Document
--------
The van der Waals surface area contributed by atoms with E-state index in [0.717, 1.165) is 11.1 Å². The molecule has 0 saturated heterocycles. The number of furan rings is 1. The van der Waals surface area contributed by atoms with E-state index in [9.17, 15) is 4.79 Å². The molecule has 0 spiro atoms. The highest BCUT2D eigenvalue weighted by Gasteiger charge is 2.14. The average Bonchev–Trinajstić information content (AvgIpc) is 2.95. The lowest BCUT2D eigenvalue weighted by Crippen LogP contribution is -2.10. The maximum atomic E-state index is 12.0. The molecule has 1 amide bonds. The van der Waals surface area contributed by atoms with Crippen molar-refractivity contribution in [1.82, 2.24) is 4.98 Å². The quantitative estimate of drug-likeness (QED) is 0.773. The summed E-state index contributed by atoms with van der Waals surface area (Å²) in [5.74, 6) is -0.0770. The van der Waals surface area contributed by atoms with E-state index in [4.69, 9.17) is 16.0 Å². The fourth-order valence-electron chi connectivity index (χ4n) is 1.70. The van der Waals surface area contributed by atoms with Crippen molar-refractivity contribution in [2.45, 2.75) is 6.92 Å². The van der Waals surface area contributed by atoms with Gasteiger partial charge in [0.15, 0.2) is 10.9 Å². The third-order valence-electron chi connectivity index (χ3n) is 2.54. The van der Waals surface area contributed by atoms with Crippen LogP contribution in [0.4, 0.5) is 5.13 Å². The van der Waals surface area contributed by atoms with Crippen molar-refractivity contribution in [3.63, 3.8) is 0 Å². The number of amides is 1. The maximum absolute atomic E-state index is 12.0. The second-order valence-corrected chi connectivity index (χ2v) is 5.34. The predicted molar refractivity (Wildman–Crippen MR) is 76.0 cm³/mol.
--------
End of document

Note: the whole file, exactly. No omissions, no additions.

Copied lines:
The van der Waals surface area contributed by atoms with E-state index in [0.717, 1.165) is 11.1 Å². The molecule has 0 saturated heterocycles. The number of furan rings is 1. The van der Waals surface area contributed by atoms with E-state index in [9.17, 15) is 4.79 Å². The molecule has 0 spiro atoms. The highest BCUT2D eigenvalue weighted by Gasteiger charge is 2.14. The average Bonchev–Trinajstić information content (AvgIpc) is 2.95. The lowest BCUT2D eigenvalue weighted by Crippen LogP contribution is -2.10. The maximum atomic E-state index is 12.0. The molecule has 1 amide bonds. The van der Waals surface area contributed by atoms with Crippen molar-refractivity contribution in [1.82, 2.24) is 4.98 Å². The quantitative estimate of drug-likeness (QED) is 0.773. The summed E-state index contributed by atoms with van der Waals surface area (Å²) in [5.74, 6) is -0.0770. The van der Waals surface area contributed by atoms with E-state index in [4.69, 9.17) is 16.0 Å². The fourth-order valence-electron chi connectivity index (χ4n) is 1.70. The van der Waals surface area contributed by atoms with Crippen molar-refractivity contribution in [2.45, 2.75) is 6.92 Å². The van der Waals surface area contributed by atoms with Gasteiger partial charge in [0.15, 0.2) is 10.9 Å². The third-order valence-electron chi connectivity index (χ3n) is 2.54. The van der Waals surface area contributed by atoms with Crippen LogP contribution in [0.4, 0.5) is 5.13 Å². The van der Waals surface area contributed by atoms with Crippen molar-refractivity contribution in [3.63, 3.8) is 0 Å². The number of amides is 1. The maximum absolute atomic E-state index is 12.0. The second-order valence-corrected chi connectivity index (χ2v) is 5.34. The predicted molar refractivity (Wildman–Crippen MR) is 76.0 cm³/mol.